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First Presbyterian Academy accredited

POSTED: October 11, 2007 5:03 a.m.
“Experience the difference” is this year’s theme for First Presbyterian Christian Academy and just a couple months into the new school year, the academy has moved beyond experiencing to celebrating their distinction.
The academy is excited to announce it received accreditation from the Southern Association of Colleges and Schools Sept. 18 after a two-day inspection from the Quality Assurance Review Team.
Reggie Burgess, the academy’s headmaster, said the SACS accreditation “validates the school and all we’re doing.”
Sammi Chisholm, FPCA upper school principal, said the review team was especially impressed because it was the first time in 10 years a private school has been accredited initially with no recommendations.
The review team looks at 12 core areas and after review, accreditation is determined and a school is classified as “Does Not Meet Requirements,” “Meets Requirements with Recommendations” or “Meets Requirements”.
The team gives recommendations for improvements when a school is deficient in an area.
Chisholm said how it was amazing for FPCA to rank as “Meets Requirements” on their first evaluation because it means that all was in order and nothing needed to be changed.
“Everyone here has worked quite hard to get to that point,” Chisholm said.
To become a “Meets Requirements” SACS accredited school Amy Swindell, lower school principal, said it took “a lot of hard work, a lot of focus on curriculum.”
In addition to the Curriculum and Instruction Design standard, another one of the 12 standards that needed  to be met was Communication and Community Relationships. Chisholm describes it as “how community works together as a whole, how everyone interacts.”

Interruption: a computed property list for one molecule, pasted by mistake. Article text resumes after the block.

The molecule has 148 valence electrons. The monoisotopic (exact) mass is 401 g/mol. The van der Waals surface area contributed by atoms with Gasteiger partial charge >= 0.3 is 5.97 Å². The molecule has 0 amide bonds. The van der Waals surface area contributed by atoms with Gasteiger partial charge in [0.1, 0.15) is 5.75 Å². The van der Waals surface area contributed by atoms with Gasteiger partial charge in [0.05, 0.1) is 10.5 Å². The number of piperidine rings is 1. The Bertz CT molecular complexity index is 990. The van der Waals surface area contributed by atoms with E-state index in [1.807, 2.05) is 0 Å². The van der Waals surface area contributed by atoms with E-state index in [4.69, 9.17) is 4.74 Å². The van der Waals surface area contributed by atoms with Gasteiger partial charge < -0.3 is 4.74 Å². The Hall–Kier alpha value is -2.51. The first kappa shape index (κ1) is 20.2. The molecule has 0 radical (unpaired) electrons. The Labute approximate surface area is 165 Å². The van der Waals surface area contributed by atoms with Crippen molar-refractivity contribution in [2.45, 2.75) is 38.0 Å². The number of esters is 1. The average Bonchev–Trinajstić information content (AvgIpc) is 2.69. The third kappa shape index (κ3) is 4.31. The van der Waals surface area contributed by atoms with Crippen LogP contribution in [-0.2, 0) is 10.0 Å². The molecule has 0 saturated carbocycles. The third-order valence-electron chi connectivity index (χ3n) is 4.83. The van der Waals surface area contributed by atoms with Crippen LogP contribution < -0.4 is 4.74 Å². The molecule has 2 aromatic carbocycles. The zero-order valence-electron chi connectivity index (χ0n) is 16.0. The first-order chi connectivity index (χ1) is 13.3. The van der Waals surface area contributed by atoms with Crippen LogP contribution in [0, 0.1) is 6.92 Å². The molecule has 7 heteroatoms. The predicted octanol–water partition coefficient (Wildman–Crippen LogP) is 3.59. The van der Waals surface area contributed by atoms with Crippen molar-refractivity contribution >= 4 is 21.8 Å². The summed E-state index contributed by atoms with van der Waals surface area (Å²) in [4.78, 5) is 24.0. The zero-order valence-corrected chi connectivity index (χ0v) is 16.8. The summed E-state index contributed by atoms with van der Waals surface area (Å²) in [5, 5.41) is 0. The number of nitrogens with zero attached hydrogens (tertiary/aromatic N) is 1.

“(The review board) referred to us as a family about 15 times,” Chisholm said. She attributes it to “everyone (being) on same page.”
The review team called the staff “state-of-the-art.”
While currently accredited by the Georgia Accrediting Commission, FPCA was especially eyeing SACS accreditation to better equip their students with more options in higher education.
“The college prep curriculum makes sure students can go to any college,” Burgess explained. “(The accreditation) opens doors for students to go to colleges that are also SACS accredited.”
The academy has stair-stepped grads, adding one level every year since 2002, to allow its oldest students to continue their secondary education. Next year, the school will start its first 12th grade, making the class of 2009 the first to graduate from the academy.
FPCA guidance counselor Lisa Kuhaneck said the academy also received commendations for its military support program for students dealing with deployment. Roughly, one-third of students come from military families.
Besides the faith-based curriculum that includes weekly services, Chisholm described FPCA as a “well rounded school with lots of extracurricular activities.”
The varsity boys’ basketball team made it to the Georgia Independent School Association Final Four last year.
Burgess is looking to further expand the academy by adding another building within three years. The building would include a gym for lower grades.
The school’s bi-annual blood drive is scheduled for Oct. 2 and a community chili cook-off is planned for Nov. 3.
An open house is planned for Oct. 9 from 11 a.m. to 2 p.m.
For more information, call 876-0441.
 

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